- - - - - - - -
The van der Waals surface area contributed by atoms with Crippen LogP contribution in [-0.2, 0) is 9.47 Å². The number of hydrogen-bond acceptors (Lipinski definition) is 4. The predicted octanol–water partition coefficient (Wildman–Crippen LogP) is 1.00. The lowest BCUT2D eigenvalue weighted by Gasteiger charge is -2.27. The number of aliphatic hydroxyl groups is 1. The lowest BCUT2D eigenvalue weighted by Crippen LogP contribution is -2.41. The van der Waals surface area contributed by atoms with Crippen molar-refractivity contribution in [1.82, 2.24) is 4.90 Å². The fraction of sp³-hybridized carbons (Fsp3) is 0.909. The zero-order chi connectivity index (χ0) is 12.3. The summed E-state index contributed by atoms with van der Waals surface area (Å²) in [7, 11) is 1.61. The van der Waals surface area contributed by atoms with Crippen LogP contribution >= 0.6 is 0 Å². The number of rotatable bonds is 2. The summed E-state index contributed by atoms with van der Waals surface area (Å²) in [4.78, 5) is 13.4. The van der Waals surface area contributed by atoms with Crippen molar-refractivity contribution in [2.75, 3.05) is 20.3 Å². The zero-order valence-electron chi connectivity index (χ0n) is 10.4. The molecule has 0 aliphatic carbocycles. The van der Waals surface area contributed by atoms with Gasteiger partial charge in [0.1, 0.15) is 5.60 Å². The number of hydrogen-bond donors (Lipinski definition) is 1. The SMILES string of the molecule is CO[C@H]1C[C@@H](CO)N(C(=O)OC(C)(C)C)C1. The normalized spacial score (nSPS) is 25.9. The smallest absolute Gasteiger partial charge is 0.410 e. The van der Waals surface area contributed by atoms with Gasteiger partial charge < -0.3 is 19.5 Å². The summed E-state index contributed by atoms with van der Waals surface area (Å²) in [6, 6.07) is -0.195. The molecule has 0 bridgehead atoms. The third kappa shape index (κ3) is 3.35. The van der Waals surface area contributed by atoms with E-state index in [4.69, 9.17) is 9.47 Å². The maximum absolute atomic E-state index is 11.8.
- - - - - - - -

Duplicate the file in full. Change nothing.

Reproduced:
The van der Waals surface area contributed by atoms with Crippen LogP contribution in [-0.2, 0) is 9.47 Å². The number of hydrogen-bond acceptors (Lipinski definition) is 4. The predicted octanol–water partition coefficient (Wildman–Crippen LogP) is 1.00. The lowest BCUT2D eigenvalue weighted by Gasteiger charge is -2.27. The number of aliphatic hydroxyl groups is 1. The lowest BCUT2D eigenvalue weighted by Crippen LogP contribution is -2.41. The van der Waals surface area contributed by atoms with Crippen molar-refractivity contribution in [1.82, 2.24) is 4.90 Å². The fraction of sp³-hybridized carbons (Fsp3) is 0.909. The zero-order chi connectivity index (χ0) is 12.3. The summed E-state index contributed by atoms with van der Waals surface area (Å²) in [7, 11) is 1.61. The van der Waals surface area contributed by atoms with Crippen LogP contribution >= 0.6 is 0 Å². The number of rotatable bonds is 2. The summed E-state index contributed by atoms with van der Waals surface area (Å²) in [4.78, 5) is 13.4. The van der Waals surface area contributed by atoms with Crippen molar-refractivity contribution in [2.75, 3.05) is 20.3 Å². The zero-order valence-electron chi connectivity index (χ0n) is 10.4. The molecule has 0 aliphatic carbocycles. The van der Waals surface area contributed by atoms with Gasteiger partial charge in [0.1, 0.15) is 5.60 Å². The number of hydrogen-bond donors (Lipinski definition) is 1. The SMILES string of the molecule is CO[C@H]1C[C@@H](CO)N(C(=O)OC(C)(C)C)C1. The normalized spacial score (nSPS) is 25.9. The smallest absolute Gasteiger partial charge is 0.410 e. The van der Waals surface area contributed by atoms with Gasteiger partial charge < -0.3 is 19.5 Å². The summed E-state index contributed by atoms with van der Waals surface area (Å²) in [6, 6.07) is -0.195. The molecule has 0 bridgehead atoms. The third kappa shape index (κ3) is 3.35. The van der Waals surface area contributed by atoms with E-state index in [4.69, 9.17) is 9.47 Å². The maximum absolute atomic E-state index is 11.8.